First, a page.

Tinseltown anecdotes and stories of working with the stars are sprinkled throughout the play, which is set in 1981. Head died in October of that year at age 83, still under contract to Universal, having just completed the Steve Martin film “Dead Men Don’t Wear Plaid.”

The show recreates Head's cocktail dress for Bette Davis (far left) and a gown for Elizabeth Taylor (far right).

The format includes questions from the audience as well as free advice on your sartorial choices. Since Claassen called me stunning and asked if I was a model, naturally I think the woman is the greatest genius known to Western civilization. ;)

But, joking aside, Claassen is brilliant in this role, capturing the character’s gestures, mannerisms and demeanor without mimicry or impersonation. Claassen reveals the enormous power Head wielded through her sketch pad and pencil as well as the sacrifices (15-hour days, six days a week in her heyday), self-doubt and sadness that were facets of her extraordinary life.

A closer look at the recreated dress for Bette Davis in "All About Eve" from 1950.

Claassen, who recently received an Ovation nomination for Lead Actress in a Play for this part, co-wrote the work with Paddy Calistro, author of the book “Edith Head’s Hollywood.” The idea came to Claassen while watching a TV biography about Head.

Says Claassen: “Not only do I bear a striking resemblance to Edith, but we share the same love for clothes and fashion. … There are many myths about her, but she was a discreet, tenacious personality. She knew whose hips needed clever disguising and made sure those legendary stars always looked the part.”

Head was a frequent collaborator with Alfred Hitchcock and added élan to the wardrobe of film noir stars, dressing, for example, Barbara Stanwyck in “Double Indemnity,” Gloria Swanson in “Sunset Blvd.,” Ingrid Bergman in “Notorious,” Grace Kelly in “Rear Window” and “To Catch a Thief,” Kim Novak in “Vertigo,” and Tippi Hedren in “The Birds.”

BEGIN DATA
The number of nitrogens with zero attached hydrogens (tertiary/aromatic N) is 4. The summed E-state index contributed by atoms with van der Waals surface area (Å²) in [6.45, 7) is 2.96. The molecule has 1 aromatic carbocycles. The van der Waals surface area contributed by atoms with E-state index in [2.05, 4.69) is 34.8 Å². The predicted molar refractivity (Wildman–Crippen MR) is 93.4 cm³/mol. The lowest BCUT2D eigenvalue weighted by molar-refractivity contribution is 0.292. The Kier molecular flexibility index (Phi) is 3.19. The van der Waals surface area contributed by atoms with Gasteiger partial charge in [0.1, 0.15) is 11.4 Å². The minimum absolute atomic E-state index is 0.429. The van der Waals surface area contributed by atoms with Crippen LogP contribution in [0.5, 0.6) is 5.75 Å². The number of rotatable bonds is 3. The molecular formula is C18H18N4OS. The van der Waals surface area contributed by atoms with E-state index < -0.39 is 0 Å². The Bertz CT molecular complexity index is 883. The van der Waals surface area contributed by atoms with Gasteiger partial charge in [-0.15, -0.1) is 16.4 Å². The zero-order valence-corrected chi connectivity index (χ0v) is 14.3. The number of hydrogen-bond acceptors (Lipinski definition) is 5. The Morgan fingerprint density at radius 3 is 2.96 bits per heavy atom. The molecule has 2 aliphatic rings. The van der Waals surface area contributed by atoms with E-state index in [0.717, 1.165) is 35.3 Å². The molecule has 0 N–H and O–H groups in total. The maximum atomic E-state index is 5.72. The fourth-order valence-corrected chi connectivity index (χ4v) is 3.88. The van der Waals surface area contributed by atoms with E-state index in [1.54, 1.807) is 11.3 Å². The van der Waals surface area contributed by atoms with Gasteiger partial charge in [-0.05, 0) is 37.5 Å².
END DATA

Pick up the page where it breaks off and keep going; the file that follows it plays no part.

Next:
She also dressed Bette Davis as the glamorous actress Margo Channing in “All About Eve” and designed Elizabeth Taylor’s white ball gown in “A Place in the Sun.” In fact, she worked with nearly all the Hollywood greats, including Mae West, Clara Bow, Audrey Hepburn, Sophia Loren, Marlene Dietrich, Katharine Hepburn, Cary Grant, Sean Connery, Robert Redford and Paul Newman.

When in 1967 Paramount chose not to renew her contract, she was hired by Universal, thanks to her friendship with Hitchcock, who perhaps really was her favorite director, despite her practical policy of naming her favorite director as the one for whom she was currently working.

Opening night fell on Head's birthday. Cake and champagne were in order, natch.

Though Head’s motto was to accentuate the positive and camouflage the negative, the chapter of her childhood spent in the Nevada desert was good training for holding her own in Hollywood. She was, she said, used to dealing with scorpions.

Opening night coincided with what would have been Head’s 114th birthday so, after the show, party guests sipped champagne and ate red-velvet birthday cake, donated by Susie Cakes.

“A Conversation With Edith Head” is a guest production at the Odyssey Theatre, 2055 S. Sepulveda Blvd., Los Angeles, 90025. It runs Thursdays through Sundays through Nov. 13. (The play premiered in Tucson, Ariz., in 2002 and has since played in many US cities and abroad.) Tickets are $40. For more information: 310-477-2055; www.edithhead.biz.

Photos from the production are copyright of Film Noir Blonde.

Share on FacebookShare on Google+Pin on PinterestShare on RedditEmail this to someoneTweet about this on Twitter